What is the cause of my sibilance problem?

I have been fighting a sibilance problem for about a year. I thought I had it beat but it is back. I've tried cleaning and treating all connections, acoustic foam treatment at first reflection points on side and front walls and ceiling, different interconnects, speaker position, and even a different digital front-end. The problem manifests itself as extremely harsh 's' sounds in both male and female voice. I am beginning to wonder if I need to have my hearing checked - I tried headphones and hear the same problem. Well, here is my system:

Aiwa XC-37M CD-changer
MSB Link DAC III with 24/96 upsampling board
B&K Ref. 10 preamp
B&K AV6000 poweramp
Paradigm Reference Studio 60 Loudspeakers
Hsu Research VTF-2 powered subwoofer
Signet center channel
Atlantic Technology surrounds
Sennheiser HD580 Headphones
Home Grown Audio Super Silver interconnects
Monster Cable subwoofer cable
Ted's Excellent Cable speaker wire (mains)
Kimber 4TC speaker wire (surrounds)
Mapleshade Brass cones, weights, and cork/rubber feet
Michael Green 5-shelf Audio Rack.

A Television, the subwoofer, and the Audio Rack sit between the louspeakers; which are approximately 7' apart and 7' from the listening position. My room is highly irregular and ASC claims that $1200 in acoustic treatment is the answer to my problem. I'm not saying they are wrong. But, having experienced the same problem with headphones (and acoustic foam not alleviating the problem one iota) I am beginning to wonder...
Sol322 - The cones I use on the transport are the Mapleshade Triplepoints and on the DAC and preamp I use Mapleshade Surefoot cones. The Triplepoints have three small points instead of a flat surface where the components comes in contact with it. For each component the cones are arrayed in a triangular pattern with the "points" "down" (one cone along the rear and two along the front). It certainly is easy enough to try different configurations and I think I'll experiment tonight (provided I get home early enough). Incidently, the problem occurs with or without the cones installed.

Detlof - While I'm not ruling out the front-end I had a Roksan Caspian CD Player that only started exhibiting the problem after several changes to my system. There-in lies the problem. I don't know if it was something I did or if the problem was always there just hidden.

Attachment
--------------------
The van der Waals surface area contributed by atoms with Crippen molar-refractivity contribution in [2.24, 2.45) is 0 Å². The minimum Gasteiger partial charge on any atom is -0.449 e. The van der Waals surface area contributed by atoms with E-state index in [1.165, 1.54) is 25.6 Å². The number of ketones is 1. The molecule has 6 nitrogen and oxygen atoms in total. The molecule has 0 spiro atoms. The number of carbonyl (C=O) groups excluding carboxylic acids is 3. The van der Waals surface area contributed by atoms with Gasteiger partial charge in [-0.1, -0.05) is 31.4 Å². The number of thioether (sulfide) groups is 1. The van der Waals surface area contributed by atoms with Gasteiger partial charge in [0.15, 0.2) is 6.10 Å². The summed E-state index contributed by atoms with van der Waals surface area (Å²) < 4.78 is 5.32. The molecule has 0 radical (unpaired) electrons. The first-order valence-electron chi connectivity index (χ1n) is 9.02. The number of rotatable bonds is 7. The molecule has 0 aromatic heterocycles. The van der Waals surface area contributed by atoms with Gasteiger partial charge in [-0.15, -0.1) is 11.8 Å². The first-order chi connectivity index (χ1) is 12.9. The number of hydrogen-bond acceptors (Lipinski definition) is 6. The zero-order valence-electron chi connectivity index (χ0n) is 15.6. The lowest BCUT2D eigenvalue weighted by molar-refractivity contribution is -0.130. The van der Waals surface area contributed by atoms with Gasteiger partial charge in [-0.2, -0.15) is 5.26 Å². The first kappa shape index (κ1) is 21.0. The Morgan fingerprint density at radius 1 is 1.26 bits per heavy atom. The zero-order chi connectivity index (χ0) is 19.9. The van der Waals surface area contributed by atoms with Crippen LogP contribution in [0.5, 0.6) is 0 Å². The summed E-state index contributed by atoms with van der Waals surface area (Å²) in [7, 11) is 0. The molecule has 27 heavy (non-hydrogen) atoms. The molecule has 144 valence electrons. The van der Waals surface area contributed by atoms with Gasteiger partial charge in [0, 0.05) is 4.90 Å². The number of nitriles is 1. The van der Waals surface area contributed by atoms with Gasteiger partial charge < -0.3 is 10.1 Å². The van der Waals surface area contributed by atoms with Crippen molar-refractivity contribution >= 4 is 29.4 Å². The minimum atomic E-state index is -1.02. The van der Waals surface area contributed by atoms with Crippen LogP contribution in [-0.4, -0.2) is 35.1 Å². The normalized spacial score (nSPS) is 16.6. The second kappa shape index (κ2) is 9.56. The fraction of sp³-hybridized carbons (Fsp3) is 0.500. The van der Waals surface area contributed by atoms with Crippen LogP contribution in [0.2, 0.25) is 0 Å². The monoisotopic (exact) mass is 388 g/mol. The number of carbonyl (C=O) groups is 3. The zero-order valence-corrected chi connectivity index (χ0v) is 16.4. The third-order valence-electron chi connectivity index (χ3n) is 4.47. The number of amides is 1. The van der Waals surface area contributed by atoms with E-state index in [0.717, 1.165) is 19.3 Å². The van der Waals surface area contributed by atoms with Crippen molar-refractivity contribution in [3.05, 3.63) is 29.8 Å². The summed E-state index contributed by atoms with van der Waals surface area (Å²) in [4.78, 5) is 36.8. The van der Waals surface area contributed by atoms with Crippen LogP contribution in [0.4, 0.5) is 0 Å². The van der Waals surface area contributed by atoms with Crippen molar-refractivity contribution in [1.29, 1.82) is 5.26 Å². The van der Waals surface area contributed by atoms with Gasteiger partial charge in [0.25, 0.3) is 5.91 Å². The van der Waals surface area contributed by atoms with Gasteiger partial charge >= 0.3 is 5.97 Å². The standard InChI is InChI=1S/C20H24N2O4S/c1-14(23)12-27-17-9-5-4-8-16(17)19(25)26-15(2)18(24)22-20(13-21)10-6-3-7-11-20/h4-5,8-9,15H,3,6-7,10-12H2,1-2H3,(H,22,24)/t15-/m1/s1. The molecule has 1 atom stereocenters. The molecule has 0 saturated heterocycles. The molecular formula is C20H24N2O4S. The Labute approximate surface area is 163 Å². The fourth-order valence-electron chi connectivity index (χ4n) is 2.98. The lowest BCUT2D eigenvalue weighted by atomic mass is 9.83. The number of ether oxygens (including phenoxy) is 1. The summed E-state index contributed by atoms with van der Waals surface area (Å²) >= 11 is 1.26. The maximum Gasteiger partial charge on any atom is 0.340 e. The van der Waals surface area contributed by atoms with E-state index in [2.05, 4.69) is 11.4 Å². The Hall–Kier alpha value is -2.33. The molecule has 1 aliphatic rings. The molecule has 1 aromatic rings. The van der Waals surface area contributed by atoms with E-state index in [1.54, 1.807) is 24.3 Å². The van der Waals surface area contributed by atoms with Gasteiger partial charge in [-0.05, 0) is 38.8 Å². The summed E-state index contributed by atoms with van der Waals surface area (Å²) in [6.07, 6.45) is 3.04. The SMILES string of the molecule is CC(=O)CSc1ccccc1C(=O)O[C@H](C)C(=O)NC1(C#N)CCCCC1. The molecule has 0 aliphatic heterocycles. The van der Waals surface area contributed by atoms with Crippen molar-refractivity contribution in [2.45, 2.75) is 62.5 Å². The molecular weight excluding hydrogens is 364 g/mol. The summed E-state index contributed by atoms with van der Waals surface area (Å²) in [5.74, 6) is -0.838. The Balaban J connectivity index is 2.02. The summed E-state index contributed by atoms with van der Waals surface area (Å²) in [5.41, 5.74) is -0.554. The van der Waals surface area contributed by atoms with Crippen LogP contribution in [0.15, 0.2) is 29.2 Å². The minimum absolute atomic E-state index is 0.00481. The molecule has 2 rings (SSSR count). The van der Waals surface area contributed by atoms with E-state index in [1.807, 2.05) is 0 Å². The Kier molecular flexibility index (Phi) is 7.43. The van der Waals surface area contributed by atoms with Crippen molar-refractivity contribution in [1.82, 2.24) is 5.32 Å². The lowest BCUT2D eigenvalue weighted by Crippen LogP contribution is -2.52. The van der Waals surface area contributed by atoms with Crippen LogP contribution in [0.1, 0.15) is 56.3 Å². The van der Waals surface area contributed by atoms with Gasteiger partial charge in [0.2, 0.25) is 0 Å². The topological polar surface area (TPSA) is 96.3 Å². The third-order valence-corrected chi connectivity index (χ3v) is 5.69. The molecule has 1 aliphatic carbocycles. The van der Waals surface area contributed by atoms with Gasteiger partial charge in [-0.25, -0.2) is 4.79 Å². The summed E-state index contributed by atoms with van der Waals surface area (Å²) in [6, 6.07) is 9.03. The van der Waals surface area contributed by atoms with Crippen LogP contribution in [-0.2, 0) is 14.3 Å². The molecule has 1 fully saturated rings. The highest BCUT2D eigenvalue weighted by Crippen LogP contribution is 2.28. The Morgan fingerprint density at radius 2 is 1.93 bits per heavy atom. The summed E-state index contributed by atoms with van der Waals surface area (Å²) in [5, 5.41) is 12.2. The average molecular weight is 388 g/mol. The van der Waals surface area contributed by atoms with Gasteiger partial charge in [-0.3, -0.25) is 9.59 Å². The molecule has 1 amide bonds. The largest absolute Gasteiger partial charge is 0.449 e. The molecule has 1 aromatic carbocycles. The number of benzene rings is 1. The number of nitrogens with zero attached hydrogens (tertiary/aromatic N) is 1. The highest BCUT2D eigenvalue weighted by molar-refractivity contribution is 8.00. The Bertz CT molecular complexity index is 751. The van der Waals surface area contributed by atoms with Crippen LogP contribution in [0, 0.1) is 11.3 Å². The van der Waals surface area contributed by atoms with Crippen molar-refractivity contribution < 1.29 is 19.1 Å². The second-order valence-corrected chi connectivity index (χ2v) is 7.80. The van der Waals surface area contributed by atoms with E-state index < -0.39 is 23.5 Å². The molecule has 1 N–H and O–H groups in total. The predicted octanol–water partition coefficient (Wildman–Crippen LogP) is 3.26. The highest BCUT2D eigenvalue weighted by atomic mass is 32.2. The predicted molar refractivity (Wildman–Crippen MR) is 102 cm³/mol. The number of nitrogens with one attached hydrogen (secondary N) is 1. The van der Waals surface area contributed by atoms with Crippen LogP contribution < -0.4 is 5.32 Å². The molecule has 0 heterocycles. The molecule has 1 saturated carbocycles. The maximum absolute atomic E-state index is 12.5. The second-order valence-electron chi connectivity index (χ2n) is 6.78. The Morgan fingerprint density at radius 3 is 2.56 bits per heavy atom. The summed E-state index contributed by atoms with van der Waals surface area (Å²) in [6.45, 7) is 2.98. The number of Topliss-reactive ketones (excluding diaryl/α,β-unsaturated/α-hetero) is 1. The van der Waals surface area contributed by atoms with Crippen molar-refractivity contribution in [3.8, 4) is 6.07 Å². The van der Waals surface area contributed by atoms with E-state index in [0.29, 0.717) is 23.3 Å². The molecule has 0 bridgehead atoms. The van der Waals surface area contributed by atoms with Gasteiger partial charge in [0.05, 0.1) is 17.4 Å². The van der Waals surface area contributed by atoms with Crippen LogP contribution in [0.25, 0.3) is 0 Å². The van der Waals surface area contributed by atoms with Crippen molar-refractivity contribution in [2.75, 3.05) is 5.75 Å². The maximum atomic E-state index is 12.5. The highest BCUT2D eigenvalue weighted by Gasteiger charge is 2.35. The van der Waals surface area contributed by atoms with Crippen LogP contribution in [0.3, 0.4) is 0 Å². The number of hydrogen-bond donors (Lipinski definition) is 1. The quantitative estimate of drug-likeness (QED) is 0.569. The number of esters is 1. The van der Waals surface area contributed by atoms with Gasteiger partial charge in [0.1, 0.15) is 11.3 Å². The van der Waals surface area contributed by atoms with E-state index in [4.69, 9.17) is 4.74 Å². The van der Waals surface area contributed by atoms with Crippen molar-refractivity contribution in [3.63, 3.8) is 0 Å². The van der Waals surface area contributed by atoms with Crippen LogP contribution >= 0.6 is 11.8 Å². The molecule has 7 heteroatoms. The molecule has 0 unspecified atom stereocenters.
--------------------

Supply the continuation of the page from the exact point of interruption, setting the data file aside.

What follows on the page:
Nightdoggy - I must admit to some confusion. While I think I understand the gist of your post you lost me in the details. My system does in deed have alot of wires. But I don't think there is any possibility of simplifying without removing components. Perhaps one day I'll have the room and budget for separate HT and two-channel.

There is a possibility that the culprit is the preamp. It is the one component that I haven't experimented with. And given that the problem is experienced both with headphones and loudspeakers it seems to me that eliminates the power amp (though certainly has other failings). Another interesting thing is that the sibilance is present at all volume levels - well, I haven't actually tried all since I live in an apartment and don't want to upset the neighbors. And, the sibilance is greatly reduced to non-existent with movie playback - maybe a good experiment would be to play a movie in direct stereo mode and see if the sibilance is worse or better than Dolby Digital mode.
Gallaine, after what you say now, I doubt that the front end could be the culprit. Nightdoggy might indeed have a point, with RFI being the culprit. Then also a bad solder joint or a loose connection somewhere comes to mind, but then I think you said that you had switched and experimented with cables. Experimenting with your preamp is probably your next best bet. I wish you the best of luck. The fight against this kind of nasties can be very exasperating. Please let us know of your progress!
Check to see if the problem persists w/o DAC. If it does not then you have jitter. See Sonic Frontiers for a solution.
Sorry about the silence. I haven't had much opportunity of late to try some of the suggestions posted. My deadline at work is the end of week - hopefully I can take off this weekend.

One thing I did try was to change the "mode" from direct stereo to several others. Interestingly, the problem was significantly less in surround. I am beginning to wonder if the problem is my loudpseakers. When voice is routed to the center channel the sibilance goes away - or seems to.